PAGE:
September 23, 2017 |
MERS-CoV Infection: Interim Guidance for Health Professionals
May 19, 2014  | 

Atlanta, GA - Healthcare professionals should evaluate for MERS-CoV infection, patients in the U.S. who meet the following criteria:

  • Fever and pneumonia or acute respiratory distress syndrome (based on clinical or radiologic evidence) AND EITHER:
    • history of travel from countries in or near the Arabian Peninsula within 14 days before symptom onset OR
    • close contact2 with a symptomatic traveler who developed fever and acute respiratory illness (not necessarily pneumonia) within 14 days after traveling from countries in or near the Arabian Peninsula) OR
    • is a member of a cluster of patients with severe acute respiratory illness (e.g., fever and pneumonia requiring hospitalization) of unknown etiology in which MERS-CoV is being evaluated in consultation with state or local health department (more details below).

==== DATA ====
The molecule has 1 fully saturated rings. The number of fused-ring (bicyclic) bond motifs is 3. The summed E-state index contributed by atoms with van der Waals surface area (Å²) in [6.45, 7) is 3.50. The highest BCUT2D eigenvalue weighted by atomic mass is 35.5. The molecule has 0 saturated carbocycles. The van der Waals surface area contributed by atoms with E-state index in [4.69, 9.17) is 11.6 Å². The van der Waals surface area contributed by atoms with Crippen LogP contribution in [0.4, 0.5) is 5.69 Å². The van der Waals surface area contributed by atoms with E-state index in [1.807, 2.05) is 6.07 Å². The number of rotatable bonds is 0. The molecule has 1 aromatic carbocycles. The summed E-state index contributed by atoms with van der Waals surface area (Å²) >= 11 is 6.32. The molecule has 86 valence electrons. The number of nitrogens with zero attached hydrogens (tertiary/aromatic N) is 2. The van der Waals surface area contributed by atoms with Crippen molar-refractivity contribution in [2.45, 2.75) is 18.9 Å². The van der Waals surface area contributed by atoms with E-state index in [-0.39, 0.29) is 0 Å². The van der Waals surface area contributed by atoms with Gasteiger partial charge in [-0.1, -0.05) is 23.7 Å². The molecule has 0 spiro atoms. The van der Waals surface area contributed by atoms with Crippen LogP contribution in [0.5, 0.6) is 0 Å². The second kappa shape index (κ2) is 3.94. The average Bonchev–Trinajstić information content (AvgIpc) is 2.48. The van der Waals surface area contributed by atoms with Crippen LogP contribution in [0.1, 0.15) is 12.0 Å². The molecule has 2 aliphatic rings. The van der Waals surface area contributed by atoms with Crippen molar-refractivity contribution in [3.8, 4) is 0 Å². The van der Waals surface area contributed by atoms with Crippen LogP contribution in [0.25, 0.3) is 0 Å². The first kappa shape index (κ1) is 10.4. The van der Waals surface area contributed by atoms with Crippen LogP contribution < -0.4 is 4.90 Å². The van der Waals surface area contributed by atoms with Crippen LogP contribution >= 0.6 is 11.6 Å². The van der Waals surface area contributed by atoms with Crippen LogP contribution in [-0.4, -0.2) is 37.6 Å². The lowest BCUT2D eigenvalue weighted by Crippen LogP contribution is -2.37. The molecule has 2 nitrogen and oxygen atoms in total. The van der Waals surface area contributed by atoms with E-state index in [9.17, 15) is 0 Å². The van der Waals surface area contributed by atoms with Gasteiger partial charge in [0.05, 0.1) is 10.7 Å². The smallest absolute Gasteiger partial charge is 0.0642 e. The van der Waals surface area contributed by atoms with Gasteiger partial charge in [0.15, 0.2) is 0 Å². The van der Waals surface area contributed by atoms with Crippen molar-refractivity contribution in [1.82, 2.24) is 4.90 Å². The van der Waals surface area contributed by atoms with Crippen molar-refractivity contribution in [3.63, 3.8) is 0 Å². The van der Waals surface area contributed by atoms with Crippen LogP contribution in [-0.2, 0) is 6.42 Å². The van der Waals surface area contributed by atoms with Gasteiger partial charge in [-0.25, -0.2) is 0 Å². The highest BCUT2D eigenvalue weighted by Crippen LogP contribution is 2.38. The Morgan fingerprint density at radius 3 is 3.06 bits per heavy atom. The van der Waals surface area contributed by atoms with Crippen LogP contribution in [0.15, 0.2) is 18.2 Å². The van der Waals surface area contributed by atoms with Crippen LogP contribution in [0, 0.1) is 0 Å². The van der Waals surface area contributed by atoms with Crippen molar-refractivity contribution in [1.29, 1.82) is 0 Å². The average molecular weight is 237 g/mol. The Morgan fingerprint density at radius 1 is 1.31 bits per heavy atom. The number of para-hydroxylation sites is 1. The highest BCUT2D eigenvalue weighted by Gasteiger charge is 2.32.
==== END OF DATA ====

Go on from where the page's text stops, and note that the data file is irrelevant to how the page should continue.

OR
  • Close contact of a confirmed or probable case of MERS (more details below).

Patients with lower respiratory illness should also be evaluated for common causes of community-acquired pneumonia, guided by clinical presentation and epidemiologic and surveillance information. For these patients, testing for MERS-CoV and other respiratory pathogens can be done simultaneously. Positive results for another respiratory pathogen (e.g., influenza) should not necessarily preclude testing for MERS-CoV because co-infection can occur.

Evaluation and Management of Close Contacts Continue>

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